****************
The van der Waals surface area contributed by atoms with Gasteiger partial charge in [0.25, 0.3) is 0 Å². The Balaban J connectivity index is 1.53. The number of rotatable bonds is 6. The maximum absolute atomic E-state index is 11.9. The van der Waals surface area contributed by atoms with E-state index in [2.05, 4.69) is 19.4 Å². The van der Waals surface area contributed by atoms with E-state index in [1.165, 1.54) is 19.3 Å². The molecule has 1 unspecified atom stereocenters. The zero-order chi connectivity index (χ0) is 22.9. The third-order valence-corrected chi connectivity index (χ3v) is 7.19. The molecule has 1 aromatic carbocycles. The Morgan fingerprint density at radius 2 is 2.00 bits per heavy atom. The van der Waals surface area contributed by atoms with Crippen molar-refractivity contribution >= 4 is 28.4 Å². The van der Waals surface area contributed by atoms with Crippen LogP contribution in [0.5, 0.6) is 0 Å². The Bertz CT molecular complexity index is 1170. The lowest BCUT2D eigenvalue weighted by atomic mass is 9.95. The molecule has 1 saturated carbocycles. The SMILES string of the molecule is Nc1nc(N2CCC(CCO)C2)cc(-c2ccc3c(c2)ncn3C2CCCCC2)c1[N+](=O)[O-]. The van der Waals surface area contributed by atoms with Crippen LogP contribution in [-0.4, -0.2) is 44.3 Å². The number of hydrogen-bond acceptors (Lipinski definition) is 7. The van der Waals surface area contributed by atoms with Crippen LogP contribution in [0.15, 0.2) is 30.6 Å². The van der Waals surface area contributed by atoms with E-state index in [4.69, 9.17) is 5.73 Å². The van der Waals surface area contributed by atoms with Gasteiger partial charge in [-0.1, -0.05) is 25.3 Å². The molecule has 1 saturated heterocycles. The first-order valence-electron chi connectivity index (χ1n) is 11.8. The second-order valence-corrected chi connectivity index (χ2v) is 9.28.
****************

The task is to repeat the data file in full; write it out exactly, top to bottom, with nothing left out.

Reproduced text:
The van der Waals surface area contributed by atoms with Gasteiger partial charge in [0.25, 0.3) is 0 Å². The Balaban J connectivity index is 1.53. The number of rotatable bonds is 6. The maximum absolute atomic E-state index is 11.9. The van der Waals surface area contributed by atoms with E-state index in [2.05, 4.69) is 19.4 Å². The van der Waals surface area contributed by atoms with E-state index in [1.165, 1.54) is 19.3 Å². The molecule has 1 unspecified atom stereocenters. The zero-order chi connectivity index (χ0) is 22.9. The third-order valence-corrected chi connectivity index (χ3v) is 7.19. The molecule has 1 aromatic carbocycles. The Morgan fingerprint density at radius 2 is 2.00 bits per heavy atom. The van der Waals surface area contributed by atoms with Crippen molar-refractivity contribution >= 4 is 28.4 Å². The van der Waals surface area contributed by atoms with Crippen LogP contribution in [0.5, 0.6) is 0 Å². The Bertz CT molecular complexity index is 1170. The lowest BCUT2D eigenvalue weighted by atomic mass is 9.95. The molecule has 1 saturated carbocycles. The SMILES string of the molecule is Nc1nc(N2CCC(CCO)C2)cc(-c2ccc3c(c2)ncn3C2CCCCC2)c1[N+](=O)[O-]. The van der Waals surface area contributed by atoms with Crippen LogP contribution in [-0.4, -0.2) is 44.3 Å². The number of hydrogen-bond acceptors (Lipinski definition) is 7. The van der Waals surface area contributed by atoms with Crippen LogP contribution in [0.15, 0.2) is 30.6 Å². The van der Waals surface area contributed by atoms with E-state index in [4.69, 9.17) is 5.73 Å². The van der Waals surface area contributed by atoms with Gasteiger partial charge in [-0.1, -0.05) is 25.3 Å². The molecule has 1 saturated heterocycles. The first-order valence-electron chi connectivity index (χ1n) is 11.8. The second-order valence-corrected chi connectivity index (χ2v) is 9.28.